The second method is to measure the room and add 10% waste and use the provided prices in your estimating program.

It is a good idea to carry a knife and a large baggie and take an ITEL sample anytime you pay for carpet. Keep in mind that most new carpet is completely synthetic and clear water, hot or cold, does not harm it, replace the pad and clean and restretch the carpet.
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fivedaily

USA
258 Posts

Posted - 02/23/2004 :  20:16:27  Show Profile
I still stand by my calculation. If the carpet has a nap it is the only way to do it so all of the naps lay right.

Jennifer
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Davey

USA
38 Posts

Posted - 02/23/2004 :  20:17:40  Show Profile
12'6 x 12' and 6' x 12'6 = 18'6" x 1.33 = 24.61 yds. One seam.
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ChuckDeaton

USA
373 Posts

Posted - 02/23/2004 :  20:23:31  Show Profile
Another tip is to carry a butane lighter and use it to rule out natural fiber, wool or cotton, and the carpet could be a jacquard loom.

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ChuckDeaton

USA
373 Posts

Posted - 02/23/2004 :  20:31:10  Show Profile
http://www.cholleton.com/en/teh.php

A site that discussed the various methods of constructing carpet.
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ChuckDeaton

USA
373 Posts

Posted - 02/23/2004 :  21:04:11  Show Profile
All the needed carpet terms.

http://www.stantoncarpet.com/index.cfm?fuseaction=terms
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khromas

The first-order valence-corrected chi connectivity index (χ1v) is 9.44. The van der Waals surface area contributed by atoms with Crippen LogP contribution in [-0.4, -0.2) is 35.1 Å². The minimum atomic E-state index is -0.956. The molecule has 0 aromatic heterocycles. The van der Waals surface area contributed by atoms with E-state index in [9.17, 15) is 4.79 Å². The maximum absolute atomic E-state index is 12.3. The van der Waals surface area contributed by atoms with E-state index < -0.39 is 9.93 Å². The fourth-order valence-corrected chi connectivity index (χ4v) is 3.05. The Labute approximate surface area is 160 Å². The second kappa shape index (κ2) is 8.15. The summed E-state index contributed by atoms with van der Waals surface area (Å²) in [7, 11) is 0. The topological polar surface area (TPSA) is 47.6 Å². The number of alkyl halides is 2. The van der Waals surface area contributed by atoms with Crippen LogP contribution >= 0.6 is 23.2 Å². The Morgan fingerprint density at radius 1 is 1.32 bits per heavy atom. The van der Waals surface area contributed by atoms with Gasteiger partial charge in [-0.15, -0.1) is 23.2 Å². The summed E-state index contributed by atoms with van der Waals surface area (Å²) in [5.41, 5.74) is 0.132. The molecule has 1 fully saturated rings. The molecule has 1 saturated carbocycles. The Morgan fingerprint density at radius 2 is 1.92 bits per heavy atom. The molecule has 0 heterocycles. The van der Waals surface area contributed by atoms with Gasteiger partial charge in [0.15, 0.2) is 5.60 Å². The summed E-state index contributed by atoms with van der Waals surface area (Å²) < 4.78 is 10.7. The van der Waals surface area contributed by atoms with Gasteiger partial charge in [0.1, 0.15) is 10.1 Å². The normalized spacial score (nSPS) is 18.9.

USA
103 Posts

Posted - 02/23/2004 :  21:20:45  Show Profile
RBECKINTEXAS- (I was sitting next to you at the conference I think.)

The key to the question was the fact that the room was 12'6" wide which required the seam in the middle (or 12' out from one end of the 18' room). We are assuming that no 15' wide roll was available. Contrary to a prior post showing you can buy a piece 6' x 12'6" to finish out the room, you will be required to buy a run 25' long by 12' wide. (For the purpose of the test I did not add a waste factor) Rather than calculate out 25 x 12 divided by 9, a easy and quick way is to multiply the 25 times 1.33. (1' of carpet 12' wide equals 1.33 yards.) My answer was 33.25 yards.

If there are openings going into other rooms, you will sometimes need to check the direction of the lay to determine what you go back with. Always imagine working in blocks of 12' widths. Once you start laying in a certain direction, you have to maintain that for consistency. I have never seen industry acceptance of a 'butt' joint for carpeting except in a doorway.
Has anyone else?

(Some carriers have started making their adjusters calculate the removal of the carpet at the actual square footage and allowing for the replacement only with the 'drop & fill' approach. Similar to what is being done with roofing.)


Kevin Hromas
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ChuckDeaton

USA
373 Posts

Posted - 02/23/2004 :  21:53:29  Show Profile
Another estimating point is that carpet installers measure the width of the room from the middle of the doorway to the opposite wall.

The "drop and roll" method is only to determine the amount of carpet to buy and has nothing to do with carpet removal, pad removal,pad replacement, tack strips, subfloor preparation, moving furniture or the amount of carpet to be laid. In a "drop and roll" estimate these are seperate line items.
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Ghostbuster

476 Posts

Posted - 02/23/2004 :  23:37:06  Show Profile
Whoa, Hoss. Your right! My brain needs an overhaul. The tearoff would be 25 yards, the installation would be 25 yards, the amount of carpet material to be bought would be 33 yards. The amount of pad would be 225 SQ feet. Pad is sold in 6' widths.

The waste amount of carpet, (6'x12.5'), (if it's a long purple shag), can be used to line the bed of the claim managers truck.

Edited by - Ghostbuster on 02/23/2004 23:52:15